Obama Tries to Woo Allies in Final Push for Trade Deals Only Corporations Like

Barack Obama, Silhouette
President Barack Obama arrives at Joint Base Andrews aboard Air Force One.  Photo credit: Pete Souza / White House

President Barack Obama’s recent trips to Europe and Asia were more than farewell tours with photo ops. While the media focused on an admittedly cute picture of the president shaking hands with Prince George, and dutifully reported his official remarks in Vietnam and Hiroshima, Obama was busy pushing some of the policies he sees as integral to his “legacy.”

These include a military buildup against a newly assertive China and beating the drums for two international trade deals that are increasingly opposed in the United States, Europe and Asia as being too corporate-friendly.

To understand what is driving the opposition to both the Transatlantic Trade and Investment Partnership (TTIP) and the Trans-Pacific Partnership (TPP), WhoWhatWhy spoke to experts on the countries Obama visited.

Britain is the second largest economy in the EU. This is not lost on Obama, who sees a unified Europe as more receptive to American economic and political interests. So says Robert Gulotty, a University of Chicago political science professor and author of America and Trade Liberalization: The Limits of Institutional Reform.”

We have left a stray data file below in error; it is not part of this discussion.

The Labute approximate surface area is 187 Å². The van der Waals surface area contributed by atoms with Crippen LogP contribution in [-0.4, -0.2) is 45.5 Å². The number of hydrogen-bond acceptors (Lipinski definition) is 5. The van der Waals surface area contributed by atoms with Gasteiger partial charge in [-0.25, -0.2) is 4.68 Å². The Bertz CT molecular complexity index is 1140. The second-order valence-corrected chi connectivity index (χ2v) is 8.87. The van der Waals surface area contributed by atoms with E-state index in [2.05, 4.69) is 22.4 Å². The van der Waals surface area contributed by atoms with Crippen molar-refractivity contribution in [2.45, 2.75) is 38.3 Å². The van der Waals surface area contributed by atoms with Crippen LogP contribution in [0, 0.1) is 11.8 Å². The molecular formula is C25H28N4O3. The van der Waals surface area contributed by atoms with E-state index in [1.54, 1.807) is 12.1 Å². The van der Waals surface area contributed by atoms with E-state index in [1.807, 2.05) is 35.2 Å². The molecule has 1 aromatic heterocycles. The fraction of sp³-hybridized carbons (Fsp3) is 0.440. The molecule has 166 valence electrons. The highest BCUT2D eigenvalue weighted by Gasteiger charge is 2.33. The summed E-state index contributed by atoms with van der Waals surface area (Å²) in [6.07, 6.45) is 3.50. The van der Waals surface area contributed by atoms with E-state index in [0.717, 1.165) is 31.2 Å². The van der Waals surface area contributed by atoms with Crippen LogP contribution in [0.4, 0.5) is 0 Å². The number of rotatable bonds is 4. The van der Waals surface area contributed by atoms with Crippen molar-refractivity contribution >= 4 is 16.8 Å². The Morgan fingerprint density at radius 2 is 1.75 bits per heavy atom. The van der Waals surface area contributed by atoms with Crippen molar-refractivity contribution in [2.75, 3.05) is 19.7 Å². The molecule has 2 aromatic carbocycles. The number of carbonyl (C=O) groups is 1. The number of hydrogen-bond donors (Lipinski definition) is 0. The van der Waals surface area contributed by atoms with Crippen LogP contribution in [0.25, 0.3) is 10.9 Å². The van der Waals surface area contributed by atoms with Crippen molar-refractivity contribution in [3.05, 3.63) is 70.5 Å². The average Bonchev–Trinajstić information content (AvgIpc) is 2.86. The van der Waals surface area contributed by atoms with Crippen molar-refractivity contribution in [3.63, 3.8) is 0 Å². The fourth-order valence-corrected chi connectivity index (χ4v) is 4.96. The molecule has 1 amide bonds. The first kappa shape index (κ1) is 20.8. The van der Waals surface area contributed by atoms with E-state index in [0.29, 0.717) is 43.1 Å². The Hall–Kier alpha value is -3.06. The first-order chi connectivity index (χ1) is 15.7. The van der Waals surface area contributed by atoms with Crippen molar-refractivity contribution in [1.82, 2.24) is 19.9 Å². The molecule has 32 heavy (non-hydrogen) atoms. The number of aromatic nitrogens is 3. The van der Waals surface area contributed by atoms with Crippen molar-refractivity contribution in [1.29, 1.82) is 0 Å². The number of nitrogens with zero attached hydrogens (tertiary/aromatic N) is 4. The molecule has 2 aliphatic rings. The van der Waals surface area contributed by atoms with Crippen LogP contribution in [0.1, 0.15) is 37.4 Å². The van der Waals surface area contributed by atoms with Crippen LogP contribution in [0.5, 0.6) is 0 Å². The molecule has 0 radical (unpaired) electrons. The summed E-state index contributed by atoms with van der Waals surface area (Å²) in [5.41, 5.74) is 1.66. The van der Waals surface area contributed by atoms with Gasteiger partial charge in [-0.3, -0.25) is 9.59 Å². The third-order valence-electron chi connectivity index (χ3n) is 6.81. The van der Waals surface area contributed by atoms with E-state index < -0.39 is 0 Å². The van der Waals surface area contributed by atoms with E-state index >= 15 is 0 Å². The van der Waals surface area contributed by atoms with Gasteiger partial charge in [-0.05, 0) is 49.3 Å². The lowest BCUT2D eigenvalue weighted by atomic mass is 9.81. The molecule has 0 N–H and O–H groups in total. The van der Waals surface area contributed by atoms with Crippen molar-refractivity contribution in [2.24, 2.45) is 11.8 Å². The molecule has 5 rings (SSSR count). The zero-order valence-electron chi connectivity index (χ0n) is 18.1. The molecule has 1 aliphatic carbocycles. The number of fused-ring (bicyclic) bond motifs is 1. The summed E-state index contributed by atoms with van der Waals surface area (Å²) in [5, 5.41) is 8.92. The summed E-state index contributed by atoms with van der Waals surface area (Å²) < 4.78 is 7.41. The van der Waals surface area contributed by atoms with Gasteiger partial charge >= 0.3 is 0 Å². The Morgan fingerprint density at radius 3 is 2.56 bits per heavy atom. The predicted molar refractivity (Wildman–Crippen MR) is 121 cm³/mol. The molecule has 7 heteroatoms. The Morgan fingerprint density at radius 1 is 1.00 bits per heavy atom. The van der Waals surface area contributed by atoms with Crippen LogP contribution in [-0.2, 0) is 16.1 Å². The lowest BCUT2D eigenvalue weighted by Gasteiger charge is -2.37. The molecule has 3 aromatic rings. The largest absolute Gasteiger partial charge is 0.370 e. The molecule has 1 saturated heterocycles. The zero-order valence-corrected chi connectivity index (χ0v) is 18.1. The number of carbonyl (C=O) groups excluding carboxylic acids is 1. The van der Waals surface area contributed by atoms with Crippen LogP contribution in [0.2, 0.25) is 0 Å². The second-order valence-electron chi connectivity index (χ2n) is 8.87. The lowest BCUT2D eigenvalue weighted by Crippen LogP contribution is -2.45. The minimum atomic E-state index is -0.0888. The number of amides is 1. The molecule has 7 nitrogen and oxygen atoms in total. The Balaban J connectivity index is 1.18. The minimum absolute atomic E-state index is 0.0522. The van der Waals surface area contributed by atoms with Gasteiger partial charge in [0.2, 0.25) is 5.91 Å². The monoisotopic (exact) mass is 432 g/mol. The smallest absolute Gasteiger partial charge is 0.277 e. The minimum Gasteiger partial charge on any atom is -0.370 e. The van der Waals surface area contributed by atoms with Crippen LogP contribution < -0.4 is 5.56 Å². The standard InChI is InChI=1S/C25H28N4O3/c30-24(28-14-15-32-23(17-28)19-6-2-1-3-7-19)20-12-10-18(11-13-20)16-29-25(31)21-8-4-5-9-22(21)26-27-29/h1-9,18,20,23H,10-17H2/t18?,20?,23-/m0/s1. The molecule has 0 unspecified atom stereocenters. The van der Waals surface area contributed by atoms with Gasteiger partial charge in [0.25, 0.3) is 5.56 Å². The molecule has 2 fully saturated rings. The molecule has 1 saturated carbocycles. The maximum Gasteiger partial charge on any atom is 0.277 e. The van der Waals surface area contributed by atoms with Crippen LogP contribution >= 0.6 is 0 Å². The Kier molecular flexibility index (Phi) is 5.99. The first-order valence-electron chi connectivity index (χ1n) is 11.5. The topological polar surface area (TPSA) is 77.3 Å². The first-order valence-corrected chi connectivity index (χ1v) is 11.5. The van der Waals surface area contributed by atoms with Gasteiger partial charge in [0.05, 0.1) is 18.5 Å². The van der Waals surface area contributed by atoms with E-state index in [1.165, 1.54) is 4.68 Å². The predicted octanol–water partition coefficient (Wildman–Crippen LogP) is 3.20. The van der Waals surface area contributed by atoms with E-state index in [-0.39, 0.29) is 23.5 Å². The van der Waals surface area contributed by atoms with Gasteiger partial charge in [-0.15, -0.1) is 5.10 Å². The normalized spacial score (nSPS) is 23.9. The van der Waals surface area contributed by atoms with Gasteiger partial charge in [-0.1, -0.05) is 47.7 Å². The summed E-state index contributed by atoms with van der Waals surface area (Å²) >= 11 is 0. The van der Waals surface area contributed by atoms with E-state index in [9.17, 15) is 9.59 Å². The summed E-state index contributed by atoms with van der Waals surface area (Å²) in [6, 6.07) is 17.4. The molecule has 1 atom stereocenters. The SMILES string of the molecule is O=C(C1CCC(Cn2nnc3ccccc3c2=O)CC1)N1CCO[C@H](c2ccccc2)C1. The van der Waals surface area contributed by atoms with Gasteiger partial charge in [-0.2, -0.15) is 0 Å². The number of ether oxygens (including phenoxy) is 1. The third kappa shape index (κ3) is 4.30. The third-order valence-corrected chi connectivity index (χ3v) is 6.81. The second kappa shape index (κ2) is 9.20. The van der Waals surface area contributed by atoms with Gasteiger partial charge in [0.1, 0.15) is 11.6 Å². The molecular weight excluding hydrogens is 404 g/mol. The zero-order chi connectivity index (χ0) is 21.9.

“Few tariffs actually remain between the UK and US, so it is not a surprise that Obama’s push is actually an effort to sustain the European project,” Gulotty told WhoWhatWhy. “A US goal in TTIP  is greater access to European markets which have political barriers against, for example, American meats.”

David Cameron, Barack Obama, Angela Merkel, François Hollande, Matteo Renzi

Left to right, David Cameron, Barack Obama, Angela Merkel, François Hollande and Matteo Renzi talk during their April gathering in Hannover, Germany.